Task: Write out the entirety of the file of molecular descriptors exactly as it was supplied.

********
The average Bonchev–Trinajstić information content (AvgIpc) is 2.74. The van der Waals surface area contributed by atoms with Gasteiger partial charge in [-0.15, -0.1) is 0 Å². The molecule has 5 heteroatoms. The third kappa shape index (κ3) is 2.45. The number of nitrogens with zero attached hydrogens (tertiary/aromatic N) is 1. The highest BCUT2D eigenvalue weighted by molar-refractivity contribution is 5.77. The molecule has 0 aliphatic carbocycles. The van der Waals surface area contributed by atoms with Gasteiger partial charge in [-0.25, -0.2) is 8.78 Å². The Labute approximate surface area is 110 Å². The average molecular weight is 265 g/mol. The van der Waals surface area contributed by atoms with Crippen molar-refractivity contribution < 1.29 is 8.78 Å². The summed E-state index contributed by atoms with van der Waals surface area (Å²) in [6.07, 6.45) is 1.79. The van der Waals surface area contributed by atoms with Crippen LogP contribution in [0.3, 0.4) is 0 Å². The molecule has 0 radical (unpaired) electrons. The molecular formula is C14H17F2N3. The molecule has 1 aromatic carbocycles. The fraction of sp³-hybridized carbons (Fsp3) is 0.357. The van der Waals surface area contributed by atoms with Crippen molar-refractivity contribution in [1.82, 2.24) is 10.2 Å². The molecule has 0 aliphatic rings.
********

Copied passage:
The average Bonchev–Trinajstić information content (AvgIpc) is 2.74. The van der Waals surface area contributed by atoms with Gasteiger partial charge in [-0.15, -0.1) is 0 Å². The molecule has 5 heteroatoms. The third kappa shape index (κ3) is 2.45. The number of nitrogens with zero attached hydrogens (tertiary/aromatic N) is 1. The highest BCUT2D eigenvalue weighted by molar-refractivity contribution is 5.77. The molecule has 0 aliphatic carbocycles. The van der Waals surface area contributed by atoms with Gasteiger partial charge in [-0.25, -0.2) is 8.78 Å². The Labute approximate surface area is 110 Å². The average molecular weight is 265 g/mol. The van der Waals surface area contributed by atoms with Crippen molar-refractivity contribution < 1.29 is 8.78 Å². The summed E-state index contributed by atoms with van der Waals surface area (Å²) in [6.07, 6.45) is 1.79. The van der Waals surface area contributed by atoms with Crippen LogP contribution in [0.3, 0.4) is 0 Å². The molecule has 0 radical (unpaired) electrons. The molecular formula is C14H17F2N3. The molecule has 1 aromatic carbocycles. The fraction of sp³-hybridized carbons (Fsp3) is 0.357. The van der Waals surface area contributed by atoms with Crippen molar-refractivity contribution in [1.82, 2.24) is 10.2 Å². The molecule has 0 aliphatic rings.